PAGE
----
Gamal A. Nasser
Gamal A. Nasser; drawing by David Levine

With the exception of Cyprus, the Middle East furnishes few headlines in the world’s press now, nor does it stand high on the list of problems that give diplomats sleepless nights. Yet ten or even five years ago, an American President had to interrupt a round of golf to attend to some sudden crisis in a remote Middle Eastern country that most Americans (and in fact most Russians) had barely even heard of. To the West, the Middle East was important for several reasons, not the least of which were the presence of rich oil fields and strategic bases there. Neutralist in foreign policy—to the consternation of the late Mr. Dulles—the Arab countries seemed in addition to have virtually a monolopy of political instability.

The situation has now changed considerably, for which we have every reason to be grateful. With the development of modern rocket techniques, most of the military bases have been given up, and those that remain are no longer essential. There has been a buyer’s market in oil, and nobody but the oil companies would be worse off if the Middle Eastern installations closed down for a year or two, or even longer. Everybody in the West is now reconciled to the fact that most Middle Eastern countries take money and arms from both East and West, and, generally speaking, pursue neutralist policies. Their monopoly of political instability has long since been destroyed; political developments are far less predictable and events more stormy in some parts of Africa, Asia, and Latin America than in the Middle East. The big newspaper headlines of 1954 tended to make us forget that the Middle East was not one of the world’s most important areas, nor, incidentially, one of its most populous ones (its population is not larger than Indonesia).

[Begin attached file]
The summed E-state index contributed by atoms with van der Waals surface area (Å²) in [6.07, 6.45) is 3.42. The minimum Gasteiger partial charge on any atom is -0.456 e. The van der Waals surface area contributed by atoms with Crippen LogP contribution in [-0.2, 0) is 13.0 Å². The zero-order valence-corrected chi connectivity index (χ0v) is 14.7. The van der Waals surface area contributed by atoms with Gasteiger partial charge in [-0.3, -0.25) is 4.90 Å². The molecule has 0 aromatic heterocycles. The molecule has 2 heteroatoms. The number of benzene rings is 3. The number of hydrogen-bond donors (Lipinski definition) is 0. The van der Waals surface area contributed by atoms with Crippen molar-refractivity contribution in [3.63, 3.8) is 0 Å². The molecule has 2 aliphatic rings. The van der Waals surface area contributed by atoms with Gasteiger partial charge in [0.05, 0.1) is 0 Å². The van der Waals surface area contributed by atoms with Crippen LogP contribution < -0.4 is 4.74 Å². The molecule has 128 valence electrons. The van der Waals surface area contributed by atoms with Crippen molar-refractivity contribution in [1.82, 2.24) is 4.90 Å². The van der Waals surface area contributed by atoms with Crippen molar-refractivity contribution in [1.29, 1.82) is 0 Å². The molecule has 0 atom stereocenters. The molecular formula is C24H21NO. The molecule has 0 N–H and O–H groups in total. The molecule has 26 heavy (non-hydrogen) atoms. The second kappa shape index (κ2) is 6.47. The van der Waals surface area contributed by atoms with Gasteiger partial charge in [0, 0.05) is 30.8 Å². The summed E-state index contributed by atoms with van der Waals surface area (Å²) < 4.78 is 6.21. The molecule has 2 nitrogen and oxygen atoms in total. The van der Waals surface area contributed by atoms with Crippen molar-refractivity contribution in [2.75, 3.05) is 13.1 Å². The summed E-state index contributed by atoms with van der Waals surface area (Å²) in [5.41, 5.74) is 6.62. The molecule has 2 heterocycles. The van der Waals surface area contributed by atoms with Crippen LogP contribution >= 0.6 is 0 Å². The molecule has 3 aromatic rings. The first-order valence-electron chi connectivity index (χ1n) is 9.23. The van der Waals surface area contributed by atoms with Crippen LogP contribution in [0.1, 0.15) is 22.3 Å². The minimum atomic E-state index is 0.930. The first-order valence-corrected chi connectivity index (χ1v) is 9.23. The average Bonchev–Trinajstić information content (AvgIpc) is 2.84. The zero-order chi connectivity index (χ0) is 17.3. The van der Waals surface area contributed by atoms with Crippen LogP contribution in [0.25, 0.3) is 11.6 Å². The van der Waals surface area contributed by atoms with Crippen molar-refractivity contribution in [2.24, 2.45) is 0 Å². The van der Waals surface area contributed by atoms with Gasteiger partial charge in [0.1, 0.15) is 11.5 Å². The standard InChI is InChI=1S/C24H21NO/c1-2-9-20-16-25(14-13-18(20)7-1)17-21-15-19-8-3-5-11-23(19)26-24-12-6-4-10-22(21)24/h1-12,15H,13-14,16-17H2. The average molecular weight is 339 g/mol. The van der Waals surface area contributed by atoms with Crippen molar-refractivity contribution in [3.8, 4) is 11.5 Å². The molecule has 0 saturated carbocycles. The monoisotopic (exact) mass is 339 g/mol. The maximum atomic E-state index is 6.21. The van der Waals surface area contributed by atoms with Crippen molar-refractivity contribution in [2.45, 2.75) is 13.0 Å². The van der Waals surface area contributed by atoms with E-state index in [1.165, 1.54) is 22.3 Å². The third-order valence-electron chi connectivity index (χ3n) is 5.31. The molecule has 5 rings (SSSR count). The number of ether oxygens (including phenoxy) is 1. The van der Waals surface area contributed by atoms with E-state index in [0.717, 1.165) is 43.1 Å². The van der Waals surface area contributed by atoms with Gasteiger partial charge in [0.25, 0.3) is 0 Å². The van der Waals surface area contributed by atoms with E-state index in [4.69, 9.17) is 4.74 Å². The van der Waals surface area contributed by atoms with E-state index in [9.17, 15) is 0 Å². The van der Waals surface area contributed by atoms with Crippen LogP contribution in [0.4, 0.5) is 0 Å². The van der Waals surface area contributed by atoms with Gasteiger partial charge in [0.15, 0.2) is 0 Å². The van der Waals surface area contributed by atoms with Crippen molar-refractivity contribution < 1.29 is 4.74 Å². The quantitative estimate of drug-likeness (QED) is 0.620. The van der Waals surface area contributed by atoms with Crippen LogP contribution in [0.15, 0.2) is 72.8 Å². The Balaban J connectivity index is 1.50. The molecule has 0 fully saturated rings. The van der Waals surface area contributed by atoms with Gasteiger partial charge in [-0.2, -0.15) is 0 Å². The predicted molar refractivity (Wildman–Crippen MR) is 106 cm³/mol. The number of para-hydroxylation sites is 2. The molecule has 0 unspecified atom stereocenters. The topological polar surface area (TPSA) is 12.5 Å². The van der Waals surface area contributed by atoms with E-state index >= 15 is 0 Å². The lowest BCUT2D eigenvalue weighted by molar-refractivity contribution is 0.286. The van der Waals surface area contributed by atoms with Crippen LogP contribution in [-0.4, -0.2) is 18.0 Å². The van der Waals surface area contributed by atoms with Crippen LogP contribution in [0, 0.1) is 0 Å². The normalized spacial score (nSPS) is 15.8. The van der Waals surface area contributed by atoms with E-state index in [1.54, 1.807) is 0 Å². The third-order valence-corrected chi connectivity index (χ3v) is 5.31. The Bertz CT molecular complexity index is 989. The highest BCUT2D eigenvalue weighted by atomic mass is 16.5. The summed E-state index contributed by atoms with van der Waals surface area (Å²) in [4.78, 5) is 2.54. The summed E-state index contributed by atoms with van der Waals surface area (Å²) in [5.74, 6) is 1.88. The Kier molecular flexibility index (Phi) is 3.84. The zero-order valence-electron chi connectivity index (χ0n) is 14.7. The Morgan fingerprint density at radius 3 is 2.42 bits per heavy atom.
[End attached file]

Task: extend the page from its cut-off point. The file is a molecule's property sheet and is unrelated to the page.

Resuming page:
We can now observe events in the Middle East with greater detachment. A major crisis may recur there in certain circumstances, but, on the whole, there is more calm in the area now than at any time since the end of the Second World War. Middle Eastern political leaders certainly feel less self-important; even President Nasser’s longest speech does not rate more than a few lines in the world’s press, and the most momentous decision of the Turkish, Lebanese, or Israeli parliaments does not get much more publicity.

For better or worse, all this has not influenced the flow of literature about the Middle East. It is my impression, however, that its quality has improved, except for some silly and pretentious books by political scientists who seem to be the worst offenders these days. It is certainly the first time in the memory of the present writer that he has been asked to review four books at once that are highly competent, in which there is hardly a word with which he disagrees, and of which at least one is excellent.